Some video poker machines pay out better than 100% return on max bet. That is, if you sit there and stick money in it endlessly, you'll come out ahead, in the long run. If A then B. But problems come up with the "stick money in endlessly" and "long run" parts. Even though you're coming out ahead in the long run, you don't have enough money in your pocket to finance the long run. It amuses me to think that people still lose, and casinos still win, when paying out better than 100% return. The casino wins not by stacking odds against you, but by letting simple randomness eventually run you out of money, and by having a large enough bankroll themselves that the chances of them running out of money first are astronomically small.
Some online player's guides document this and give good numbers on how much it'll cost and how long it'll take. Another thing with potentially well over 100% return is progressive payout linked slots games, where a jackpot goes up as people play a bank of machines until someone finally wins it.
Reading a blurb (lost the link, sorry) about the development of the new MegaMan game for the Wii, a passage struck me, where they said that it took longer than they expected, even though the project was relatively technically unambitious, but luckily they were privately funded.
I've been railing against risk aversion lately. Other times, I rail against doomed software projects. There's no easy way to decide when to cut your loses and away from a software project or a video poker machine. In both cases, whether you should walk away depends on future events that are impossible to predict. Most funded software projects are failures. One survey put the number at around 90% being considered failures. That's probably about the same percentage of people who walk out of a casino down money.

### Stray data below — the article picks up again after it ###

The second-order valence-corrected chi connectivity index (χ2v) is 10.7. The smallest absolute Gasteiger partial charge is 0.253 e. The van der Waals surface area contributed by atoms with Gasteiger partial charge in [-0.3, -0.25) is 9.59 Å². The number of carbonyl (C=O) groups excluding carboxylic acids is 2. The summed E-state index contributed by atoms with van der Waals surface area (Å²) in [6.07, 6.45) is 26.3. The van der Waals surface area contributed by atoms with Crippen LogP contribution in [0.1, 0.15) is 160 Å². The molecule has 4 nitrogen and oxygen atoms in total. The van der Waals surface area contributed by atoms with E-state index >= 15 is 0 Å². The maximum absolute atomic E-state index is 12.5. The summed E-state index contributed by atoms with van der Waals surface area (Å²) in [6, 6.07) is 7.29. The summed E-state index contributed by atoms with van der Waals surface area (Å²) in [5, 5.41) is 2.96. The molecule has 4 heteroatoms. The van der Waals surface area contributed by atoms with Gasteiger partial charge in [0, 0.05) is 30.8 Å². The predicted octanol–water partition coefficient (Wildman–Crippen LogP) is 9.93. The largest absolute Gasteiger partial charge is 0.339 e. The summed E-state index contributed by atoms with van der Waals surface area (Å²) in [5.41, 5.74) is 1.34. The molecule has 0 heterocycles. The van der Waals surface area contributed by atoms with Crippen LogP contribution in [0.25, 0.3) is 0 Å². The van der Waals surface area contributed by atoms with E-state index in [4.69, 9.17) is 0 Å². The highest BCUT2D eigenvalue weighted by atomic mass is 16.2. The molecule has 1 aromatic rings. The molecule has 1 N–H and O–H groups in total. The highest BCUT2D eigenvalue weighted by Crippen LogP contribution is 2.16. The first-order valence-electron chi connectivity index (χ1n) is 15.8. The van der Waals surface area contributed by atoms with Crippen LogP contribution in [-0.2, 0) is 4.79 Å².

I propose that these online video poker player's guides be used as a rough sort of manual for software development project management. Specifically:
Don't start a project you can't afford or aren't willing to bankroll, or else you'll wind up with nothing -- not the cash you spent or a finished product. Don't let your ego trick you into thinking you're a high roller when you're not. There's no shame in playing low stakes.
Time to complete the project, like time to hit a jackpot, is a function of probability and has a wide window. If you have a fixed window of time, you're in the wrong business.
Stick money into a machine does not translate directly into a payout, and putting labor onto a software project does not directly translate into a finished product. In the first case, you have expected payout. In the latter case, you have a basic efficiency factor. In the casino, you can usually find some book or site that tells you the expected payout, and video poker machines tell your their paytables (how much is paid for each hand). The randoms are not rigged, despite popular perception. In software, nothing tells you how efficient your effort is, but that doesn't mean that you shouldn't always seek to increase efficiency. And obviously, increasing efficiency doesn't mean cutting out bathroom breaks -- it means getting rid of barriers to getting work done.